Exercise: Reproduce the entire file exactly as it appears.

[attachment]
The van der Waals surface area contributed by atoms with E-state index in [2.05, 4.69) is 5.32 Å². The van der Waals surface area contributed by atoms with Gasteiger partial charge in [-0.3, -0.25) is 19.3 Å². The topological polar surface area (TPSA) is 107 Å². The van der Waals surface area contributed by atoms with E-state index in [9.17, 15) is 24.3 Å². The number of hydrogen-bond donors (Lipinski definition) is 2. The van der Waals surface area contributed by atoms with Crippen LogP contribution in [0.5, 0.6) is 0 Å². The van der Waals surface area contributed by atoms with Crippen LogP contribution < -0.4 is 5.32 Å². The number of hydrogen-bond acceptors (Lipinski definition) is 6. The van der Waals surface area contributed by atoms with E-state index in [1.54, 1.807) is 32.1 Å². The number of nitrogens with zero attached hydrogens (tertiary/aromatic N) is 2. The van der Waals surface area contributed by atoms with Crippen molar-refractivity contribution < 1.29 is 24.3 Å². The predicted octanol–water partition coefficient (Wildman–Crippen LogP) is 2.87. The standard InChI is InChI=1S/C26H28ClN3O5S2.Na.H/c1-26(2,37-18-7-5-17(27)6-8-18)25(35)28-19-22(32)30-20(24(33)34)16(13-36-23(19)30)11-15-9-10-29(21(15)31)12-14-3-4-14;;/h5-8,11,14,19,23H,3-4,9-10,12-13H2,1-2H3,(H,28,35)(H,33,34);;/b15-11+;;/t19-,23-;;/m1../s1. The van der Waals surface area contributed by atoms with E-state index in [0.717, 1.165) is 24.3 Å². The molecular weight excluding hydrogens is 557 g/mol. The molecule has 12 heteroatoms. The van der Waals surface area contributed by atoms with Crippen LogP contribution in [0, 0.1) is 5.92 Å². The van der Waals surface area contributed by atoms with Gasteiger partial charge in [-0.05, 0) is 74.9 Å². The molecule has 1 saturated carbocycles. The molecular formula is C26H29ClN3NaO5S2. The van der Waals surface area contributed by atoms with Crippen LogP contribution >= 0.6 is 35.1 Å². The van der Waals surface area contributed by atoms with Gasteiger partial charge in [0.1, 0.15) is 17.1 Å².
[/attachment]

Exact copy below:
The van der Waals surface area contributed by atoms with E-state index in [2.05, 4.69) is 5.32 Å². The van der Waals surface area contributed by atoms with Gasteiger partial charge in [-0.3, -0.25) is 19.3 Å². The topological polar surface area (TPSA) is 107 Å². The van der Waals surface area contributed by atoms with E-state index in [9.17, 15) is 24.3 Å². The number of hydrogen-bond donors (Lipinski definition) is 2. The van der Waals surface area contributed by atoms with Crippen LogP contribution in [0.5, 0.6) is 0 Å². The van der Waals surface area contributed by atoms with Crippen LogP contribution < -0.4 is 5.32 Å². The number of hydrogen-bond acceptors (Lipinski definition) is 6. The van der Waals surface area contributed by atoms with E-state index in [1.54, 1.807) is 32.1 Å². The number of nitrogens with zero attached hydrogens (tertiary/aromatic N) is 2. The van der Waals surface area contributed by atoms with Crippen molar-refractivity contribution < 1.29 is 24.3 Å². The predicted octanol–water partition coefficient (Wildman–Crippen LogP) is 2.87. The standard InChI is InChI=1S/C26H28ClN3O5S2.Na.H/c1-26(2,37-18-7-5-17(27)6-8-18)25(35)28-19-22(32)30-20(24(33)34)16(13-36-23(19)30)11-15-9-10-29(21(15)31)12-14-3-4-14;;/h5-8,11,14,19,23H,3-4,9-10,12-13H2,1-2H3,(H,28,35)(H,33,34);;/b15-11+;;/t19-,23-;;/m1../s1. The van der Waals surface area contributed by atoms with E-state index in [0.717, 1.165) is 24.3 Å². The molecular weight excluding hydrogens is 557 g/mol. The molecule has 12 heteroatoms. The van der Waals surface area contributed by atoms with Crippen LogP contribution in [0, 0.1) is 5.92 Å². The van der Waals surface area contributed by atoms with Gasteiger partial charge in [-0.05, 0) is 74.9 Å². The molecule has 1 saturated carbocycles. The molecular formula is C26H29ClN3NaO5S2. The van der Waals surface area contributed by atoms with Crippen LogP contribution >= 0.6 is 35.1 Å². The van der Waals surface area contributed by atoms with Gasteiger partial charge in [0.1, 0.15) is 17.1 Å².